Across the vast and majestic gulf of time and space, the jimmies rustled not-so-softly when I published last week’s column on the reasons people choose crossovers. I was accused of persecuting everybody from innocent children to Fox Wolfie Galen. The author of the guest editorial to which my column was a reply claimed that he would leave TTAC forever unless I renounced my views on traditional masculinity, essentially attempting to no-platform me right off a site that I personally dragged from the abyss just two and a half years ago (with all of your help, of course). But seriously — I edited multiple news items for this site from a hospital bed a couple of hours after they cut out my spleen and this guy thinks I’m going to quit just to spare his delicate feelings.
Not that there wasn’t some intelligent, reasonable, principled opposition among the B&B to what I had to say, of course. Some of it resonated with me long after I put my laptop down for the day and picked up my bottle of Ketel One for the evening. I started to think about why people settle: for jobs, for spouses, for vacations — but most of all, why they settle for certain cars. Why have so many of us made the pansy-assed decision to buy something like a crossover? And why do so many of us feel the need to defend that decision to the Internet death?
A few hours later, as I unsteadily unbuttoned the blouse of a woman who was a toddler back when I started driving my father’s 733i, I asked myself: What if I took that easy contempt that I feel for crossover-driving single men and pointed that high-powered perception on myself, so to speak? When did I settle, and why did I do it?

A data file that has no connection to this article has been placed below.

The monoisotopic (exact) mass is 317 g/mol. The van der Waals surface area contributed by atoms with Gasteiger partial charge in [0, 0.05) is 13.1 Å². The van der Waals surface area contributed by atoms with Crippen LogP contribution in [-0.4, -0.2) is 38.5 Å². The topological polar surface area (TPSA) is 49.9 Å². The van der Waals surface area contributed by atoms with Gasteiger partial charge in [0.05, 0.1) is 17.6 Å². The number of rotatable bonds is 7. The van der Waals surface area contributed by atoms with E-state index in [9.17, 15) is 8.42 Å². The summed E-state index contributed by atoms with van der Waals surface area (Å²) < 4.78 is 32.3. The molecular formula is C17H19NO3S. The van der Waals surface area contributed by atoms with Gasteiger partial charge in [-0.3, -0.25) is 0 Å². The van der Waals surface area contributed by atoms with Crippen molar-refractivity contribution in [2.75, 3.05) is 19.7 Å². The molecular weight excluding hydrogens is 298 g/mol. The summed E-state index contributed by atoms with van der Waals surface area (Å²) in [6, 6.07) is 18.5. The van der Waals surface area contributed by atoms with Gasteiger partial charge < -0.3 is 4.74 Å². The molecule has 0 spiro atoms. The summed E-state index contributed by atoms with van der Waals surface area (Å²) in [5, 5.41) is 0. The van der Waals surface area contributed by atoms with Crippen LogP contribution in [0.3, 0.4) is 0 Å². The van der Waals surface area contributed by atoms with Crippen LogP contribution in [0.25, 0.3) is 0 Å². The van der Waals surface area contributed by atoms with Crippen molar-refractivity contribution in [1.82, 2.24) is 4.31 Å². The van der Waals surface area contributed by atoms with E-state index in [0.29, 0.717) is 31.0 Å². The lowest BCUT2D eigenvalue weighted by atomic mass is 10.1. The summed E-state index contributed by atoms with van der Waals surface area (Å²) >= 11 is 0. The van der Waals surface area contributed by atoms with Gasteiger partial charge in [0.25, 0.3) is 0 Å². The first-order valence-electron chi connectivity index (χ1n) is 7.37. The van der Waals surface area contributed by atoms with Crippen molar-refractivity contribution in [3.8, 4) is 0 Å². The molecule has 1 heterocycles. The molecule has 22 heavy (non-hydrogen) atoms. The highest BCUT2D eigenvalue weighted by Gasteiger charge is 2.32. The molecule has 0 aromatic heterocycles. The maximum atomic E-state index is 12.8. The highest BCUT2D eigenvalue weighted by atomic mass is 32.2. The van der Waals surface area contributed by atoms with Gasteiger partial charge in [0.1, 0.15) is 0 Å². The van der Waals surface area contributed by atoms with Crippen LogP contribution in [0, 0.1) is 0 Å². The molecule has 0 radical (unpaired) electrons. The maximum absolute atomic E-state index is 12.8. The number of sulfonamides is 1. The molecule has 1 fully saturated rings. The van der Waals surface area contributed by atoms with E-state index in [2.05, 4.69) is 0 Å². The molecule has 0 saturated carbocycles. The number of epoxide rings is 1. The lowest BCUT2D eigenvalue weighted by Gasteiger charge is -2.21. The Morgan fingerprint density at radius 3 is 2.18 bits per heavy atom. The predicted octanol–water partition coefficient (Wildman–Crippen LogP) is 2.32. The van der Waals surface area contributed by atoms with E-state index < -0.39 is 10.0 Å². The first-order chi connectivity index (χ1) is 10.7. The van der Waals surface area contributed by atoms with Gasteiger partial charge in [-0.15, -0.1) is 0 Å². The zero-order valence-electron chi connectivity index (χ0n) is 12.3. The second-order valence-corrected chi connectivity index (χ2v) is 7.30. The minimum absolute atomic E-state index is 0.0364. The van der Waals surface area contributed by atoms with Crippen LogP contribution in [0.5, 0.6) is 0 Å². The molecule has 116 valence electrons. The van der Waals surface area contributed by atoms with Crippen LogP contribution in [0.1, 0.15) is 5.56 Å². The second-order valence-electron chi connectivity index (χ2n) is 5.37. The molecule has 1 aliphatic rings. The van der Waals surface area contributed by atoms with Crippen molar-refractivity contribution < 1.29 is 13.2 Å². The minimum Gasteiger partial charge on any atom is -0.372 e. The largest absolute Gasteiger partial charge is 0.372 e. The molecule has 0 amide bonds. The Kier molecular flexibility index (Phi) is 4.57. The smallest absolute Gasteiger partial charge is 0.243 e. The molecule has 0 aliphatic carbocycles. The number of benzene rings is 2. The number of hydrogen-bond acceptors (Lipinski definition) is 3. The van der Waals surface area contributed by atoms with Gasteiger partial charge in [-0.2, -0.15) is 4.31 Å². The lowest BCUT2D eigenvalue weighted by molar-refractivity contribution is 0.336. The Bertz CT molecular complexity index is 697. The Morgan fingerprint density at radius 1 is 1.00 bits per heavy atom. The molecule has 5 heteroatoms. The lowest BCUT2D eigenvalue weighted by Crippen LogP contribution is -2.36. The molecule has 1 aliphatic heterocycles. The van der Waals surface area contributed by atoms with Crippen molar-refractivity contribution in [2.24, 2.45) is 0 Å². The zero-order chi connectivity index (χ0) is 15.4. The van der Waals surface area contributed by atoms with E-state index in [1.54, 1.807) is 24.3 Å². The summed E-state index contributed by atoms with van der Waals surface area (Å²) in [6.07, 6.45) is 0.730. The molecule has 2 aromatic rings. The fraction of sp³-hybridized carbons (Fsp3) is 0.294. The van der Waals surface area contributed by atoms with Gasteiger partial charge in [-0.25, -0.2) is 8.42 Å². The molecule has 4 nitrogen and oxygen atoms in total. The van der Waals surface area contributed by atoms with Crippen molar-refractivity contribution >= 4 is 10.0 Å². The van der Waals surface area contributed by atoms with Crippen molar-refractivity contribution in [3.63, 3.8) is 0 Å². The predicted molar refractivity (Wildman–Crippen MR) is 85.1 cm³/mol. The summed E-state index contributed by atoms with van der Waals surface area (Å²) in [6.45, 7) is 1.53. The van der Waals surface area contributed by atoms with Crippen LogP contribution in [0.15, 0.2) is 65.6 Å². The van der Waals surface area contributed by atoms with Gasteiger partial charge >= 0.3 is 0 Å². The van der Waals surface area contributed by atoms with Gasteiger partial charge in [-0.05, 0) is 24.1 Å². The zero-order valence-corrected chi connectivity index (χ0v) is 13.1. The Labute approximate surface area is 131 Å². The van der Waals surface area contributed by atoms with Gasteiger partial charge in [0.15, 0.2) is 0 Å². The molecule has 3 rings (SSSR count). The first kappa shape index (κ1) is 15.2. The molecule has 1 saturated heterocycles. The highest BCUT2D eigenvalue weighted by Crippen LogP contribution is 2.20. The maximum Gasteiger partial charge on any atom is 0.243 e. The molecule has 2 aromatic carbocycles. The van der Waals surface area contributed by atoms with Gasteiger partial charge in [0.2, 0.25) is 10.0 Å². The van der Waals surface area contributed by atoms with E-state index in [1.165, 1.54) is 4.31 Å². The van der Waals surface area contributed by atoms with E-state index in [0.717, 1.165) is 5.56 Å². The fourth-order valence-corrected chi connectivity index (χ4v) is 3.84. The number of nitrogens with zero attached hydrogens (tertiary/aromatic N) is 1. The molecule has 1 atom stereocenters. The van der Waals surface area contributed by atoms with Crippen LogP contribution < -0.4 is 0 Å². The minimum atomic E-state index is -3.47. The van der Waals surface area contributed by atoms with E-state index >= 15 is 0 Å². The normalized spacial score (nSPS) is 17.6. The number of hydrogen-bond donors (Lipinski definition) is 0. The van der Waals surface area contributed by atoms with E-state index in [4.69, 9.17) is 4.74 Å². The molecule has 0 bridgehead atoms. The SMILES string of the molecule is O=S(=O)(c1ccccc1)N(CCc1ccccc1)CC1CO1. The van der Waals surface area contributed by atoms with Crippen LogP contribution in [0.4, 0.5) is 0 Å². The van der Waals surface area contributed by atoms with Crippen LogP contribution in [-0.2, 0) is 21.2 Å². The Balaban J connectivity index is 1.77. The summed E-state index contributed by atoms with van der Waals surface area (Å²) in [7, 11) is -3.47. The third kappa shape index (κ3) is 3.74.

The story really starts with my aforementioned father. Dad left college and volunteered for Vietnam out of some combination of boredom and malice, hung over there for a while, got some medals, caught a plane out of Saigon, and jumped back behind the wheel of his droptop Camaro RS 327. Not exactly a Ferrari Daytona, but the old man wasn’t really a car guy. A couple years later, he got married and had a son, who was me.
I’d like to tell you that Dad and I rolled around in that Camaro the way my son and I roll around in my 911, but the truth is that Mom pitched a fit about his “unsafe convertible” and made him trade it in for a brand-new orange Volvo sedan, which was extremely safe because it never ran long or well enough to acquire highway velocity.
Why’d he do it? Why’d he agree to get rid of his car? Why did we need to get a big, expensive Volvo just to cart me around? I was the size of a roast turkey. Dad wasn’t afraid of the Viet Cong or the NVA so I doubt he was afraid of my Mom. Rather, I suspect he thought he was doing the right thing by trading in his bitchin’ Camaro on a proper family mobile. Never mind that we lived in New York and barely drove anywhere. Never mind that he could have bought anything from a hardtop Camaro to a BMW 2002 to satisfy my crazy mom. He got the Volvo. It was part of settling down. And settling down always involves a bit of settling for, dontcha know.
Fast-forward thirty-some years. I’m married with no children, I have three Porsches and two Volkswagen Phaetons. But what I really want is:
- A Suzuki Hayabusa;
- A Ferrari 430, preferably in some sort of Scuderia trim.
I could have afforded both of those items, in the traditional white-trash sense of being able to make the monthly payments. I went to look at both of them. I thought about colors and specifications and equipment. Yet the years went on and I continued to not have a Hayabusa or a Ferrari.